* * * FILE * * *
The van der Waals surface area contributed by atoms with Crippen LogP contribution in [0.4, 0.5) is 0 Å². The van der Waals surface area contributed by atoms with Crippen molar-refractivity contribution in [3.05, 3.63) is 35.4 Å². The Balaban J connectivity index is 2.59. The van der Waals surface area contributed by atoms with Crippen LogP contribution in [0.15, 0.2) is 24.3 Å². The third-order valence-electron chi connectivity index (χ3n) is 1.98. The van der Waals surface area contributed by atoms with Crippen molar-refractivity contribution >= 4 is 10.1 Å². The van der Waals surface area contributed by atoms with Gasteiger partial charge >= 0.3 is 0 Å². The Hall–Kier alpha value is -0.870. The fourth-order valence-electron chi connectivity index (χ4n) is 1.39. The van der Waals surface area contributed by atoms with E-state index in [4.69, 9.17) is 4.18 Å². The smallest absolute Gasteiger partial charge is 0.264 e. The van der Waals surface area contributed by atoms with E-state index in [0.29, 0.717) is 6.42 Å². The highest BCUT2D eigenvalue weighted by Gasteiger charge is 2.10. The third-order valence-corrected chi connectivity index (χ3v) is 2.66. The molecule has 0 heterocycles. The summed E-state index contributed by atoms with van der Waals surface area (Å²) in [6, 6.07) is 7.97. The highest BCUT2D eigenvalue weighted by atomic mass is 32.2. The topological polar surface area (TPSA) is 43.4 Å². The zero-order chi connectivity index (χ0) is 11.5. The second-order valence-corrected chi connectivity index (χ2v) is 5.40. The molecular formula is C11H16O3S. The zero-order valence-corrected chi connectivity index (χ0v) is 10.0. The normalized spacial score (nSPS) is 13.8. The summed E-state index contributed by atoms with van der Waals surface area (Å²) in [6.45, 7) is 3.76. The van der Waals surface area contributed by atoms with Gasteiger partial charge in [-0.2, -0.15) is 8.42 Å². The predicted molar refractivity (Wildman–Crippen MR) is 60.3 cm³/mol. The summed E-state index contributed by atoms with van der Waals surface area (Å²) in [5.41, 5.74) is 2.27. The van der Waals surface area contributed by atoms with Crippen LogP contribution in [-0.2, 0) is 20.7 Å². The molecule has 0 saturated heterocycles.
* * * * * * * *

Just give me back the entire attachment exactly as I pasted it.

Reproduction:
The van der Waals surface area contributed by atoms with Crippen LogP contribution in [0.4, 0.5) is 0 Å². The van der Waals surface area contributed by atoms with Crippen molar-refractivity contribution in [3.05, 3.63) is 35.4 Å². The Balaban J connectivity index is 2.59. The van der Waals surface area contributed by atoms with Crippen LogP contribution in [0.15, 0.2) is 24.3 Å². The third-order valence-electron chi connectivity index (χ3n) is 1.98. The van der Waals surface area contributed by atoms with Crippen molar-refractivity contribution >= 4 is 10.1 Å². The van der Waals surface area contributed by atoms with Gasteiger partial charge >= 0.3 is 0 Å². The Hall–Kier alpha value is -0.870. The fourth-order valence-electron chi connectivity index (χ4n) is 1.39. The van der Waals surface area contributed by atoms with E-state index in [4.69, 9.17) is 4.18 Å². The smallest absolute Gasteiger partial charge is 0.264 e. The van der Waals surface area contributed by atoms with E-state index in [0.29, 0.717) is 6.42 Å². The highest BCUT2D eigenvalue weighted by Gasteiger charge is 2.10. The third-order valence-corrected chi connectivity index (χ3v) is 2.66. The molecule has 0 heterocycles. The summed E-state index contributed by atoms with van der Waals surface area (Å²) in [6, 6.07) is 7.97. The highest BCUT2D eigenvalue weighted by atomic mass is 32.2. The topological polar surface area (TPSA) is 43.4 Å². The zero-order chi connectivity index (χ0) is 11.5. The second-order valence-corrected chi connectivity index (χ2v) is 5.40. The molecular formula is C11H16O3S. The zero-order valence-corrected chi connectivity index (χ0v) is 10.0. The normalized spacial score (nSPS) is 13.8. The summed E-state index contributed by atoms with van der Waals surface area (Å²) in [6.45, 7) is 3.76. The van der Waals surface area contributed by atoms with Gasteiger partial charge in [-0.2, -0.15) is 8.42 Å². The predicted molar refractivity (Wildman–Crippen MR) is 60.3 cm³/mol. The summed E-state index contributed by atoms with van der Waals surface area (Å²) in [5.41, 5.74) is 2.27. The van der Waals surface area contributed by atoms with Crippen LogP contribution in [-0.2, 0) is 20.7 Å². The molecule has 0 saturated heterocycles.